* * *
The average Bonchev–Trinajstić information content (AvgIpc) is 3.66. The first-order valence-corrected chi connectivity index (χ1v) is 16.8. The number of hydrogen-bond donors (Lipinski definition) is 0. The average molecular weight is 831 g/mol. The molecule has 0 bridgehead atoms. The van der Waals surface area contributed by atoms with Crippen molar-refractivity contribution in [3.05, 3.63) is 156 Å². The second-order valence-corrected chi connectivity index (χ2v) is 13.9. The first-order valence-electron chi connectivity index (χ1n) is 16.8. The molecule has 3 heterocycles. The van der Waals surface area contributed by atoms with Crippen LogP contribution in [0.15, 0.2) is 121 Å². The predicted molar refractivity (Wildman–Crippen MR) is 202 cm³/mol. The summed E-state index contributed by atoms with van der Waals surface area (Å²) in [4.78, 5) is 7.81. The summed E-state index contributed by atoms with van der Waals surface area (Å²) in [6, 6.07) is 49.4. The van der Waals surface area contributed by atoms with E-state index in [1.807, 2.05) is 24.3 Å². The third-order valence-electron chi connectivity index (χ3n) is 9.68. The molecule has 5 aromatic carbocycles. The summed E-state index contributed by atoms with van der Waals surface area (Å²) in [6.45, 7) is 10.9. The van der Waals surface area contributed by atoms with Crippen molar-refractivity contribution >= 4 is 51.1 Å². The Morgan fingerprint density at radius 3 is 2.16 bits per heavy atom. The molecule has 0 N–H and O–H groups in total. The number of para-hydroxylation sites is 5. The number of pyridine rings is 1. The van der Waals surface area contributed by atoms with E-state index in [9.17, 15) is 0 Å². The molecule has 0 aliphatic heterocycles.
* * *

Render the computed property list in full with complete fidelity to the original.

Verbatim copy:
The average Bonchev–Trinajstić information content (AvgIpc) is 3.66. The first-order valence-corrected chi connectivity index (χ1v) is 16.8. The number of hydrogen-bond donors (Lipinski definition) is 0. The average molecular weight is 831 g/mol. The molecule has 0 bridgehead atoms. The van der Waals surface area contributed by atoms with Crippen molar-refractivity contribution in [3.05, 3.63) is 156 Å². The second-order valence-corrected chi connectivity index (χ2v) is 13.9. The first-order valence-electron chi connectivity index (χ1n) is 16.8. The molecule has 3 heterocycles. The van der Waals surface area contributed by atoms with Crippen LogP contribution in [0.15, 0.2) is 121 Å². The predicted molar refractivity (Wildman–Crippen MR) is 202 cm³/mol. The summed E-state index contributed by atoms with van der Waals surface area (Å²) in [4.78, 5) is 7.81. The summed E-state index contributed by atoms with van der Waals surface area (Å²) in [6, 6.07) is 49.4. The van der Waals surface area contributed by atoms with E-state index in [1.807, 2.05) is 24.3 Å². The third-order valence-electron chi connectivity index (χ3n) is 9.68. The molecule has 5 aromatic carbocycles. The summed E-state index contributed by atoms with van der Waals surface area (Å²) in [6.45, 7) is 10.9. The van der Waals surface area contributed by atoms with Crippen molar-refractivity contribution >= 4 is 51.1 Å². The Morgan fingerprint density at radius 3 is 2.16 bits per heavy atom. The molecule has 0 N–H and O–H groups in total. The number of para-hydroxylation sites is 5. The number of pyridine rings is 1. The van der Waals surface area contributed by atoms with E-state index in [9.17, 15) is 0 Å². The molecule has 0 aliphatic heterocycles.